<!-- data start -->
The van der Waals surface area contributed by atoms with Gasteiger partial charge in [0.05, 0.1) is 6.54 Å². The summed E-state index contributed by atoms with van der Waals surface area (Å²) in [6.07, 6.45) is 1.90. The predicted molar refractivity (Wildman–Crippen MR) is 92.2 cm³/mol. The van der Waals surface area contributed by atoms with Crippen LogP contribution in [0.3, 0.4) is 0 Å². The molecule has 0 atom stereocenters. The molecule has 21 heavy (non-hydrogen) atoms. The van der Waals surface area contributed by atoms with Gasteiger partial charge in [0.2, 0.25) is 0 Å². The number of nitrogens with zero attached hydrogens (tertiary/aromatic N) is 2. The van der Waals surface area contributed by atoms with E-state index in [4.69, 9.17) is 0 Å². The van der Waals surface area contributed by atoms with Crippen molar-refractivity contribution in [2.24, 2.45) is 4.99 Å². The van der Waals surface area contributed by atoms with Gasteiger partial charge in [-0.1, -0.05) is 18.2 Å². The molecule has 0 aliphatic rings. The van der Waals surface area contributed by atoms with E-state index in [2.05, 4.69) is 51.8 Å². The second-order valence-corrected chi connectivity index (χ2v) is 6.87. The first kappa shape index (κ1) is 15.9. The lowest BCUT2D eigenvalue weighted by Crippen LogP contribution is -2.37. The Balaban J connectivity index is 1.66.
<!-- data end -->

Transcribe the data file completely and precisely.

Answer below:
The van der Waals surface area contributed by atoms with Gasteiger partial charge in [0.05, 0.1) is 6.54 Å². The summed E-state index contributed by atoms with van der Waals surface area (Å²) in [6.07, 6.45) is 1.90. The predicted molar refractivity (Wildman–Crippen MR) is 92.2 cm³/mol. The van der Waals surface area contributed by atoms with Crippen LogP contribution in [0.3, 0.4) is 0 Å². The molecule has 0 atom stereocenters. The molecule has 21 heavy (non-hydrogen) atoms. The van der Waals surface area contributed by atoms with Gasteiger partial charge in [0.2, 0.25) is 0 Å². The number of nitrogens with zero attached hydrogens (tertiary/aromatic N) is 2. The van der Waals surface area contributed by atoms with E-state index in [4.69, 9.17) is 0 Å². The van der Waals surface area contributed by atoms with Crippen molar-refractivity contribution in [2.24, 2.45) is 4.99 Å². The van der Waals surface area contributed by atoms with Gasteiger partial charge in [-0.1, -0.05) is 18.2 Å². The molecule has 0 aliphatic rings. The van der Waals surface area contributed by atoms with E-state index in [2.05, 4.69) is 51.8 Å². The second-order valence-corrected chi connectivity index (χ2v) is 6.87. The first kappa shape index (κ1) is 15.9. The lowest BCUT2D eigenvalue weighted by Crippen LogP contribution is -2.37. The Balaban J connectivity index is 1.66.